Have you ever rolled over, hit the snooze button a few times, started scrolling through Instagram only to notice an epic sunrise that you slept through but a friend or a stranger you admire managed to capture the morning light beautifully? If you’ve ever thought about venturing out before dawn to experience the sunrise and wondered about the best way to photograph it, I’m going to share a few tips and tricks to getting a beautiful photo!

Quick tip #1: Once the sun has started to rise, it’s going to happen pretty quickly. For the sake of not sounding too obvious, when you are setting up for the first shot it’s going to be dark and you wont be able to shoot with a fast shutter speed. Brining a tripod with you is going to allow you to shoot a longer shutter speed and now worry about camera shake.   To further prevent camera shake, try using a remote shutter release. This way you’ll never have to touch the camera during the exposure! New cameras have come a long way when it comes to the ISO but it’s still true; the higher you turn your ISO the more visible the grain will be. To avoid this, stay at a lower ISO (if you’re on a tripod) and adjust your exposure accordingly.

Quick tip #2: When capturing the sunrise it is pretty obvious to say the sky is your subject but that’s not entirely true. Look around and see what else is going to make a great silhouette. It could be a vast mountain range, a peaceful lake or stream or even the strip mall around the corner. Whatever your subject may be, don’t forget to let it tell a story!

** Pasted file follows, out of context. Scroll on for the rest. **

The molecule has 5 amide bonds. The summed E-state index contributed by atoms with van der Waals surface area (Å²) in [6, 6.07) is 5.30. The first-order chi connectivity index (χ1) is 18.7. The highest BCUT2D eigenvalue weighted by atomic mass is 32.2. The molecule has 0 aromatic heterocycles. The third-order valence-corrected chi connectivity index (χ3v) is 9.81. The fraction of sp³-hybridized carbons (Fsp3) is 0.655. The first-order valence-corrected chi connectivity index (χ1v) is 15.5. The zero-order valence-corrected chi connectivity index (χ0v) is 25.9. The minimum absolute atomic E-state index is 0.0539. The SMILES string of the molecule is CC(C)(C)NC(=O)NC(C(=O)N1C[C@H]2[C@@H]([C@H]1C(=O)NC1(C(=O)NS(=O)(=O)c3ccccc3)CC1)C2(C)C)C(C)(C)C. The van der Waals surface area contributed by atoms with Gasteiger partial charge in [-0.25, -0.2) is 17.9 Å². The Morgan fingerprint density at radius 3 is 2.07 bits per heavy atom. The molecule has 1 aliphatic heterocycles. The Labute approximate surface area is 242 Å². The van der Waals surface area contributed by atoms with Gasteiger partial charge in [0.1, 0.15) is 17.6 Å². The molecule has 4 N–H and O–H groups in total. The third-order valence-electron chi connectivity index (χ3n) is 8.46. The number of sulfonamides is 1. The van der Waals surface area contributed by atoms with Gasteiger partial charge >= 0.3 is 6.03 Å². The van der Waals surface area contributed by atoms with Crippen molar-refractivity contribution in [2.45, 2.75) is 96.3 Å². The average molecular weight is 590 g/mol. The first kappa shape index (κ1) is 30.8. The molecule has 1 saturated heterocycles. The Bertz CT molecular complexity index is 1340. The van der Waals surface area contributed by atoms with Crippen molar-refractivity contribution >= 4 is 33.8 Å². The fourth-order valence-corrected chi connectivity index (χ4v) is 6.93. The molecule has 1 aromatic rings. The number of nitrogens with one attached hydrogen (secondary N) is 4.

Quick tip #3:  Look for reflections! If you’re in a city, catching the reflection off a mirrored building or a puddle after a rainstorm will add an extra element!

Quick tip #4  Keep the Rule of Thirds in mind. For a quick refresher; your image area is broken up into 9 squares. Unless you’re Wes Anderson you typically don’t want to center your image perfectly in the frame because your eye wont move around to everything else in the frame. When you’re setting up your sunrise shot, pay attention to where the horizon line is placed. Centering it may seem like a good idea but try moving your camera so the horizon falls in the top or bottom third of the frame. This is going to allow your viewers eye to move around and take in the details of the final product!

Quick tip #5: To save yourself a little postproduction work, try shooting with a filter to saturate the colors! Shooting with a ND or polarizer will help really bring out those colors!

For a few more tips, check out the BTS of our sunrise shoot.  I hope these tips on how to shoot the sunrise inspire you to maybe skip the snooze button, grab a cup of coffee and your camera kit and get outside and take in the beauty of the early morning light.

Have a tip you don’t see here? Share in the comments below.

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